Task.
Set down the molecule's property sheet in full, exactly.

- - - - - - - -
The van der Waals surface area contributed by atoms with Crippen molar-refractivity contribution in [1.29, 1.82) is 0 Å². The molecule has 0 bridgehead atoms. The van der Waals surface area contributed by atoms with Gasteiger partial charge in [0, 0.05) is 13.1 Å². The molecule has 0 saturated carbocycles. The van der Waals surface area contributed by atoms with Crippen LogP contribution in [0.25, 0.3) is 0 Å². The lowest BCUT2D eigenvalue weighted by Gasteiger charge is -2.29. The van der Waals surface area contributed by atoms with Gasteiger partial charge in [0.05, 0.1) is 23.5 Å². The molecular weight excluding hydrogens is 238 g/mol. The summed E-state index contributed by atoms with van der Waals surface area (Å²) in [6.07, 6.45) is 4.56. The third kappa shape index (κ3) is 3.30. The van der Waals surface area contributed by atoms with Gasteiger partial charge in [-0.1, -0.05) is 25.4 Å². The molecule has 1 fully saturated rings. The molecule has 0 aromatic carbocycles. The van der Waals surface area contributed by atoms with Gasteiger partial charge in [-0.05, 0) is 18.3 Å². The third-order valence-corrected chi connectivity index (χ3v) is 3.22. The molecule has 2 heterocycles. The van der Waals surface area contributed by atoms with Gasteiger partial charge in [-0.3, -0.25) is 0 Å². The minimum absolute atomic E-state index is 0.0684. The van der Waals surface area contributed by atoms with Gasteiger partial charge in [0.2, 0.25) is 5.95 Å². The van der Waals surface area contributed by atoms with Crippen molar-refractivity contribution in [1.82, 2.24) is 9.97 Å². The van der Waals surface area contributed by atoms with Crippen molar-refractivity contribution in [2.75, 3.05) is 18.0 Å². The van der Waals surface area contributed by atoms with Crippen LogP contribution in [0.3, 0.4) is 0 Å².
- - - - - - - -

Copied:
The van der Waals surface area contributed by atoms with Crippen molar-refractivity contribution in [1.29, 1.82) is 0 Å². The molecule has 0 bridgehead atoms. The van der Waals surface area contributed by atoms with Gasteiger partial charge in [0, 0.05) is 13.1 Å². The molecule has 0 saturated carbocycles. The van der Waals surface area contributed by atoms with Crippen LogP contribution in [0.25, 0.3) is 0 Å². The lowest BCUT2D eigenvalue weighted by Gasteiger charge is -2.29. The van der Waals surface area contributed by atoms with Gasteiger partial charge in [0.05, 0.1) is 23.5 Å². The molecular weight excluding hydrogens is 238 g/mol. The summed E-state index contributed by atoms with van der Waals surface area (Å²) in [6.07, 6.45) is 4.56. The third kappa shape index (κ3) is 3.30. The van der Waals surface area contributed by atoms with Gasteiger partial charge in [-0.1, -0.05) is 25.4 Å². The molecule has 1 fully saturated rings. The molecule has 0 aromatic carbocycles. The van der Waals surface area contributed by atoms with Gasteiger partial charge in [-0.05, 0) is 18.3 Å². The third-order valence-corrected chi connectivity index (χ3v) is 3.22. The molecule has 2 heterocycles. The van der Waals surface area contributed by atoms with Gasteiger partial charge in [-0.3, -0.25) is 0 Å². The minimum absolute atomic E-state index is 0.0684. The van der Waals surface area contributed by atoms with Gasteiger partial charge in [0.2, 0.25) is 5.95 Å². The van der Waals surface area contributed by atoms with Crippen molar-refractivity contribution in [1.82, 2.24) is 9.97 Å². The van der Waals surface area contributed by atoms with Crippen molar-refractivity contribution in [2.75, 3.05) is 18.0 Å². The van der Waals surface area contributed by atoms with Crippen LogP contribution in [0.3, 0.4) is 0 Å².